17. Willis McGahee: He thinks of himself as a superstar back, but so far he's nowhere close. In five seasons, McGahee has never ranked higher than eighth in the NFL in rushing yardage or 14th in DYAR. He's also had very poor receiving numbers. Last year, for example, McGahee's 24 receptions included four that actually lost yardage and two others on third-and-eight plays that each came up six yards short of the sticks.
18. Nate Clements: Is he an above-average cornerback? Yes. Is he worth the roughly $7.25 million per year the 49ers agreed to pay him during the 2007 offseason, the largest contract ever given to a defensive player up to that point? Um, no.
19. Eric Moulds: Moulds was the best receiver in the league in 1998 and one of the best in 1999 and 2000. He then spent most of this decade riding that reputation. FO metrics score him as below-average for five straight years from 2001 to 2005, but Moulds kept insisting he was a No. 1 receiver, and the Buffalo coaches kept treating him like one. He finally accepted himself as an older, slower possession receiver when he went to Houston in 2006, and then he had his best season in years, catching 74 percent of passes.
20. Freddie Jones: Jones is the jedi master of the three-catch, eight-yard stat line. From 2000 to 2004, the Football Outsiders DYAR ratings rank him 38th, 17th (his one good year with the 2001 Chargers), 43rd, 36th and 36th again, respectively.
21. Damien Woody: Woody was the starting center when the Patriots won Super Bowl XXXVI. By 2003, he had moved to guard. He was going to go back to center when Detroit signed him to a big, free-agent contract, but he was mediocre and troubles snapping the ball forced him to go back to guard. Last year, he signed with the Jets and everyone acted like the Jets were signing a Pro Bowler instead of an average (and declining) veteran, who is playing out of position at right tackle.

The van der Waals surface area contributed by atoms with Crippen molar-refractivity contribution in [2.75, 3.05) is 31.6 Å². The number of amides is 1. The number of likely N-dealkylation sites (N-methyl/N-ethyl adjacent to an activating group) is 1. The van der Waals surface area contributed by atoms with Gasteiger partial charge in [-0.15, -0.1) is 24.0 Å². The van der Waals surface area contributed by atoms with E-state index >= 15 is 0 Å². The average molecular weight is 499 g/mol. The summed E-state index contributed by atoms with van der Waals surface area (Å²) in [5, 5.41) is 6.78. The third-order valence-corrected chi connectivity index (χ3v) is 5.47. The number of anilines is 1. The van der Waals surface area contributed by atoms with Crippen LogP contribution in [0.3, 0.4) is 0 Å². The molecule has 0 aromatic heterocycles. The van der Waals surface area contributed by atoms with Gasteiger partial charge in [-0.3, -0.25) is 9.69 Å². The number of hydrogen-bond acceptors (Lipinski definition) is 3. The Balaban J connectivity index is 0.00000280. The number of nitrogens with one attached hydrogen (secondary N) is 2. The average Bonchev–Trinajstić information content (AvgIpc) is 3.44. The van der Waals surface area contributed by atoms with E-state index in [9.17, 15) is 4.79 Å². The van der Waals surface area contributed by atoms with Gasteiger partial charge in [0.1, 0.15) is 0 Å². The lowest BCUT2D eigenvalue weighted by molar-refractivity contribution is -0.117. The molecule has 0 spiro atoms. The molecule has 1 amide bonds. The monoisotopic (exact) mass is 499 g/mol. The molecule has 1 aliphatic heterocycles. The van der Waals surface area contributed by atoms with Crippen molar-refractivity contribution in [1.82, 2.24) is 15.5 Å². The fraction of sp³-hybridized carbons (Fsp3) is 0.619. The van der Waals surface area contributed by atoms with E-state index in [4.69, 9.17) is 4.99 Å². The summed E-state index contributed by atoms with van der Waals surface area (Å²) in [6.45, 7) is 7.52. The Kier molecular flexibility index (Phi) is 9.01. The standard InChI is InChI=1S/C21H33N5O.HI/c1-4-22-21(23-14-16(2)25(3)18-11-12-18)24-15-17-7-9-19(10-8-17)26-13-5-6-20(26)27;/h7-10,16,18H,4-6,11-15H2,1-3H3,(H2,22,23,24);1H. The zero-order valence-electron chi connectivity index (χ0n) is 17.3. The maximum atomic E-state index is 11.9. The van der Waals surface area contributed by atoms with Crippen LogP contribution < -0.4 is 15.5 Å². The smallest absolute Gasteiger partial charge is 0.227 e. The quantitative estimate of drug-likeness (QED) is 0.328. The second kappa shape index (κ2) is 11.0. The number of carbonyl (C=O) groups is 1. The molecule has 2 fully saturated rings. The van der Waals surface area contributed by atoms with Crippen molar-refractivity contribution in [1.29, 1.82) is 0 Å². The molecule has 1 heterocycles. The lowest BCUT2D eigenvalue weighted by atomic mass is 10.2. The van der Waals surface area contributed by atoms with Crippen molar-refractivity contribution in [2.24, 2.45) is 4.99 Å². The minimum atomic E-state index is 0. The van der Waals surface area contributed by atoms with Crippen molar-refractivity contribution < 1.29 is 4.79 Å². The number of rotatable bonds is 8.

22. Roy Williams (safety): Because conventional wisdom now says that Williams is overrated, he is no longer overrated, but you may be so used to thinking of him as overrated that you forget when he actually was overrated from 2003 to 2007, in which, despite his subpar pass coverage skills, he somehow made five straight Pro Bowls over players like Adrian Wilson and Mike Minter.
23. Jammal Brown: Every offensive lineman occasionally gets stuck and has to drag down a blitzer to save his quarterback's skin. It happens. But for a player who made it to the Pro Bowl, as Brown did last year, you expect better than seven holding penalties in 15 games. It could be a one-year aberration, Brown had eight holds over his first three seasons, but no way can you say an offensive lineman is superb at his craft when he's forced to employ his weapon of last resort once every other game.
24. Travis Henry: Henry had 4.1 yards per carry or less in five of his seven seasons (exceptions: 2002 and 2006), and his numbers would look even worse except that he had the advantage of playing a below-average schedule of run defenses in five of his seven seasons (exceptions: 2004 and 2005). He has never finished higher than 23rd among running backs in the Football Outsiders DVOA ratings.
(Honestly, we could have just forgotten the other positions and done a list of 25 boom-and-bust running backs whose impressive fantasy football totals were primarily the product of lots of carries instead of above-average performance. No other group of players comes close when it comes to being overrated.)
25. All Denver punters: Since 2000, Denver has finished 24th or lower in punting value seven of nine years. The other two years, they finished 14th and 16th, but Denver punters are never at the extreme bottom of the league rankings because of the effects of altitude. The average punter looks great when the thin air gives him extra yardage and extra hang time, which means that terrible punters look average. Can somebody tell the Denver front office?
Aaron Schatz is an analyst for Football Outsiders.